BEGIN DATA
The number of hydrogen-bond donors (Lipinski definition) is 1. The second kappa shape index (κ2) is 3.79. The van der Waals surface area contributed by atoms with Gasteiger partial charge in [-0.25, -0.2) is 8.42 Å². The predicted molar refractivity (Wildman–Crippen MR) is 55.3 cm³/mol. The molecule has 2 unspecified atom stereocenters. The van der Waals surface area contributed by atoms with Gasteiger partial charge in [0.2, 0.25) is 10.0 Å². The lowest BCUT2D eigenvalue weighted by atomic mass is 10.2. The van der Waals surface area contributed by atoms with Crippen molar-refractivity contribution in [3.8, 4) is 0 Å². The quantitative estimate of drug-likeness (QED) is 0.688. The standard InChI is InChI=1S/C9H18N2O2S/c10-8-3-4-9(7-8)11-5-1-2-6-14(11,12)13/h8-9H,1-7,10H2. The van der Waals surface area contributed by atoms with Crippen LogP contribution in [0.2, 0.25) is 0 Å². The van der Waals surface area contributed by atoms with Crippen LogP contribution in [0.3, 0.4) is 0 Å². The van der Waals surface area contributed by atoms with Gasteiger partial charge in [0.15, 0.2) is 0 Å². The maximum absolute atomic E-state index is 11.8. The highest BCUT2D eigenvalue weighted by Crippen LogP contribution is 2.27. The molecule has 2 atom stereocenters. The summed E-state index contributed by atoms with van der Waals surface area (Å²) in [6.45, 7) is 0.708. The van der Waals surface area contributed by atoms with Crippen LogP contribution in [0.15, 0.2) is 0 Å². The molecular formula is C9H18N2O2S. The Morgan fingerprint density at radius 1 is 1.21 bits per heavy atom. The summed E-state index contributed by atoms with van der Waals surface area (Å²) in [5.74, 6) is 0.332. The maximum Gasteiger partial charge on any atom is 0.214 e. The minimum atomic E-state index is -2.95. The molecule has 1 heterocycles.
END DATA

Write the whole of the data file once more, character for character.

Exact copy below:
The number of hydrogen-bond donors (Lipinski definition) is 1. The second kappa shape index (κ2) is 3.79. The van der Waals surface area contributed by atoms with Gasteiger partial charge in [-0.25, -0.2) is 8.42 Å². The predicted molar refractivity (Wildman–Crippen MR) is 55.3 cm³/mol. The molecule has 2 unspecified atom stereocenters. The van der Waals surface area contributed by atoms with Gasteiger partial charge in [0.2, 0.25) is 10.0 Å². The lowest BCUT2D eigenvalue weighted by atomic mass is 10.2. The van der Waals surface area contributed by atoms with Crippen molar-refractivity contribution in [3.8, 4) is 0 Å². The quantitative estimate of drug-likeness (QED) is 0.688. The standard InChI is InChI=1S/C9H18N2O2S/c10-8-3-4-9(7-8)11-5-1-2-6-14(11,12)13/h8-9H,1-7,10H2. The van der Waals surface area contributed by atoms with Crippen LogP contribution in [0.2, 0.25) is 0 Å². The van der Waals surface area contributed by atoms with Crippen LogP contribution in [0.3, 0.4) is 0 Å². The van der Waals surface area contributed by atoms with Gasteiger partial charge in [0.15, 0.2) is 0 Å². The maximum absolute atomic E-state index is 11.8. The highest BCUT2D eigenvalue weighted by Crippen LogP contribution is 2.27. The molecule has 2 atom stereocenters. The summed E-state index contributed by atoms with van der Waals surface area (Å²) in [6.45, 7) is 0.708. The van der Waals surface area contributed by atoms with Crippen LogP contribution in [0.15, 0.2) is 0 Å². The molecular formula is C9H18N2O2S. The Morgan fingerprint density at radius 1 is 1.21 bits per heavy atom. The summed E-state index contributed by atoms with van der Waals surface area (Å²) in [5.74, 6) is 0.332. The maximum Gasteiger partial charge on any atom is 0.214 e. The minimum atomic E-state index is -2.95. The molecule has 1 heterocycles.